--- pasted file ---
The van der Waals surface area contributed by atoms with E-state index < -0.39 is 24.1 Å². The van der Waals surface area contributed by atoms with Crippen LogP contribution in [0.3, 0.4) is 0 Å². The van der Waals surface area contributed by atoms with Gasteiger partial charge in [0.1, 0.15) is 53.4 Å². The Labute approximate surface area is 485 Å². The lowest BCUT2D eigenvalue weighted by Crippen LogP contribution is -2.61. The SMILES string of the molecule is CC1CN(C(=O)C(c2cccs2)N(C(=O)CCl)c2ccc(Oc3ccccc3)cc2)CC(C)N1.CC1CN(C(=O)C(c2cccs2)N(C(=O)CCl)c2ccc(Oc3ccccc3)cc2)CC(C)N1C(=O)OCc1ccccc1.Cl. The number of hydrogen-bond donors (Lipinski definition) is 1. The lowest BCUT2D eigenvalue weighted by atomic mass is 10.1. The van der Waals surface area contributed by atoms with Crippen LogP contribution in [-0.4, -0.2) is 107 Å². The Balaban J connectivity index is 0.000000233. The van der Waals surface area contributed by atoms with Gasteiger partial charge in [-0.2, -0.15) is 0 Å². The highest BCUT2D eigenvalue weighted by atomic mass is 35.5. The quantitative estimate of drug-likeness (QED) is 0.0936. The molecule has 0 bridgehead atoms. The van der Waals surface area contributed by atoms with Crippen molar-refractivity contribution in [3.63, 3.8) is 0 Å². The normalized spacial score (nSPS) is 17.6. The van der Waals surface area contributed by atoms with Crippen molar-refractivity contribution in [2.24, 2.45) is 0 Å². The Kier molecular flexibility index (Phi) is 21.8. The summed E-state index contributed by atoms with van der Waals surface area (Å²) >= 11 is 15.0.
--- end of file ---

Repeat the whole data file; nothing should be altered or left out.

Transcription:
The van der Waals surface area contributed by atoms with E-state index < -0.39 is 24.1 Å². The van der Waals surface area contributed by atoms with Crippen LogP contribution in [0.3, 0.4) is 0 Å². The van der Waals surface area contributed by atoms with Gasteiger partial charge in [0.1, 0.15) is 53.4 Å². The Labute approximate surface area is 485 Å². The lowest BCUT2D eigenvalue weighted by Crippen LogP contribution is -2.61. The SMILES string of the molecule is CC1CN(C(=O)C(c2cccs2)N(C(=O)CCl)c2ccc(Oc3ccccc3)cc2)CC(C)N1.CC1CN(C(=O)C(c2cccs2)N(C(=O)CCl)c2ccc(Oc3ccccc3)cc2)CC(C)N1C(=O)OCc1ccccc1.Cl. The number of hydrogen-bond donors (Lipinski definition) is 1. The lowest BCUT2D eigenvalue weighted by atomic mass is 10.1. The van der Waals surface area contributed by atoms with Crippen LogP contribution in [-0.4, -0.2) is 107 Å². The Balaban J connectivity index is 0.000000233. The van der Waals surface area contributed by atoms with Gasteiger partial charge in [-0.2, -0.15) is 0 Å². The highest BCUT2D eigenvalue weighted by atomic mass is 35.5. The quantitative estimate of drug-likeness (QED) is 0.0936. The molecule has 0 bridgehead atoms. The van der Waals surface area contributed by atoms with Crippen molar-refractivity contribution in [3.63, 3.8) is 0 Å². The normalized spacial score (nSPS) is 17.6. The van der Waals surface area contributed by atoms with Crippen molar-refractivity contribution in [2.24, 2.45) is 0 Å². The Kier molecular flexibility index (Phi) is 21.8. The summed E-state index contributed by atoms with van der Waals surface area (Å²) >= 11 is 15.0.